The creators of Life in the Boreal Forest present a sumptuously illustrated tribute to the crucial role frogs play in ecosystems around the world, using fact-filled, onomatopoeic text to describe how numerous varieties of frogs have helped the environment since prehistoric times. - (Baker & Taylor)
- (McMillan Palgrave)
Since the time of the dinosaurs, frogs have added their birrups and bellows to the music of the earth. Frogs are astonishing in their variety and crucial to ecosystems. Onomatopoeic text and stunning illustrations introduce young readers to these fascinating and important creatures, from Chile to Nepal to Australia, in Frog Song by Brenda Z. Guiberson.
An NPR Best Book of 2013
Guiberson, who teamed up with Spirin for the picture book Life in the Boreal Forest (2009), has written many science picture books. Here she introduces 11 frogs from around the world. Each appears on a double-page spread that includes a large, beautiful illustration and a paragraph of information mentioning the frog's song and something unique about its species. For instance, the Great Plains narrow-mouthed toad shares a tarantula's burrow and keeps it free of insects, while the Darwin's frog's tadpoles develop in their father's vocal sac for seven weeks before they emerge from his mouth as froglets. An appended page, "Frogs in Trouble," comments on environmental problems threatening the survival of frogs and affecting humans as well. While the main frog in each illustration is usually clearly delineated, other elements of the picture sometimes look hazy or misty, leaving viewers to wonder whether they represent things mentioned in the text or decorative parts of the scenes. Still, the fascinating facts and impressive tempera, watercolor, and pencil illustrations make this a distinctive introduction to frogs. Copyright 2012 Booklist Reviews.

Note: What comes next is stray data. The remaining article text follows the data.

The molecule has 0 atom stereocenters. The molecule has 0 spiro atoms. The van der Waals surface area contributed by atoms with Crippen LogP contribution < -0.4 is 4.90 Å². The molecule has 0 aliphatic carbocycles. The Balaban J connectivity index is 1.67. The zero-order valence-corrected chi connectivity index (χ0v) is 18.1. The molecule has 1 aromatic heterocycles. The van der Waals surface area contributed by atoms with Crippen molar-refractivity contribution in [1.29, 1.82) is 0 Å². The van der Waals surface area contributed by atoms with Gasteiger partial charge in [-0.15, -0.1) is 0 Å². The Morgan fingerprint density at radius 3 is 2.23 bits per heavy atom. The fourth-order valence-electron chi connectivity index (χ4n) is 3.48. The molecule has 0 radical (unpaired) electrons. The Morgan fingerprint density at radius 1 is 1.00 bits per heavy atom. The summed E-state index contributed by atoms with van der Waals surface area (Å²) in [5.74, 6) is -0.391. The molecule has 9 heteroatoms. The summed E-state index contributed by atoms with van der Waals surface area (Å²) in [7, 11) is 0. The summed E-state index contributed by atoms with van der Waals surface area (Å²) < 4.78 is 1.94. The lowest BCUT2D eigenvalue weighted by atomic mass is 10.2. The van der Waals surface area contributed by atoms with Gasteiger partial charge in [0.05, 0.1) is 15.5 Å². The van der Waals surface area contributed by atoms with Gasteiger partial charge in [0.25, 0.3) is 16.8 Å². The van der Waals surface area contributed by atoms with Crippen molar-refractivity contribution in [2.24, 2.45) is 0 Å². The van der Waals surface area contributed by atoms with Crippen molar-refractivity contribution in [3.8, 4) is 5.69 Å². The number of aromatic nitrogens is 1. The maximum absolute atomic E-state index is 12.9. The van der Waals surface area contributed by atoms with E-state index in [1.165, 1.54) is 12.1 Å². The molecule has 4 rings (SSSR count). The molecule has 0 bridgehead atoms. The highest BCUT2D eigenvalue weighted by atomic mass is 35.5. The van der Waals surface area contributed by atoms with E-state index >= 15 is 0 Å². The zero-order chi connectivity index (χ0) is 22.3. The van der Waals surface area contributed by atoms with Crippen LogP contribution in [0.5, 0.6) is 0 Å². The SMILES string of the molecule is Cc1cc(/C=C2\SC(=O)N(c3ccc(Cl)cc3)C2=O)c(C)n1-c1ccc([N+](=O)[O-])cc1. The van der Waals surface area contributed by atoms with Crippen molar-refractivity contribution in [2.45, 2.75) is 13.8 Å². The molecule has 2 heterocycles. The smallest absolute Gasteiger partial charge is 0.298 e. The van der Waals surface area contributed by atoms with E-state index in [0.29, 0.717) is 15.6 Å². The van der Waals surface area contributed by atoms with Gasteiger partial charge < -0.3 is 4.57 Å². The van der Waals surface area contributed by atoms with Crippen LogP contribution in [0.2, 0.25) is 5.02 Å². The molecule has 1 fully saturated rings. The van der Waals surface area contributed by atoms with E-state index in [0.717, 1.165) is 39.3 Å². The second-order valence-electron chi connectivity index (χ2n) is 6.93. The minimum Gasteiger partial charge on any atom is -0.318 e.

Horn Book Guide Reviews
Profiles of eleven frogs and toads from worldwide locales touch on microhabitat, physical features, and nurturing behavior, while onomatopoeic text describes their songs. What could have been a sterile catalog is instead a graceful, accurate ode, matched and extended by Spirin's painstakingly detailed illustrations of amphibians in lush settings. Additional facts and a plea for clean frog environments conclude the volume. Websites. Bib.
Publishers Weekly Reviews
The team behind Life in the Boreal Forest focuses on a single animal: frogs. The magnificently gifted Spirin paints larger-than-life portraits of 11 frog species from every corner of the world, showing the texture of their skin and the gleam of their eyes in intricately worked, tapestry-like spreads. Many of the frogs have unique, even startling childbearing behaviors. In some species, males tend the developing frog eggs. The Darwin's frog, from Chile, wins the prize for the strangest place to keep them: "They slither into his vocal sacs, where he keeps them safe and moist for 7 weeks. Then he gives a big yawn, and little froglets pop out." The consciousness of the fragility of frogs and their dependence on clean air and water to survive is emphasized throughout. Guiberson speaks of frog voices as a beacon, a signal of the Earth's continued health: "A frog song is a celebration of clean water, plants, and insects to eat. Chiroop. Pribble!" Back matter supplies additional information about frog species, resources, and threats. Spirin's paintings make this a book to treasure. Ages 4–8. (Feb.)
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School Library Journal Reviews
K-Gr 4—Guiberson has carefully chosen and researched 11 varieties of frogs whose habitats are scattered across six continents. In the spare text, she provides a transliteration of each species' song and describes how its young are incubated and hatched. For example, the male Darwin's frog scoops his tadpoles into his mouth and-after seven weeks of incubation-spits out his little froglets. On a spread at the end, the author notes where each frog can be found, its size, and an interesting fact or two. Each of Spirin's exquisitely detailed, larger-than-life illustrations, created with tempera, watercolor, and pencil, provides a two-page close-up of a species in its native habitat, with a large, pale-hued area set aside to house the large-print text. There is just enough information to interest older children who can read the book themselves, but the realistic pictures and fascinating facts can be shared one-on-one with younger children as well. A thought-provoking author's note mentions species-endangering changes in the environment caused by pollution, global warming, and paving of natural pathways. "A frog song is a celebration of clean water, plants, and insects to eat," Guiberson cautions. A bibliography and list of outstanding informational websites are appended to this beautifully presented nature lesson.—Susan Scheps, formerly at Shaker Heights Public Library, OH
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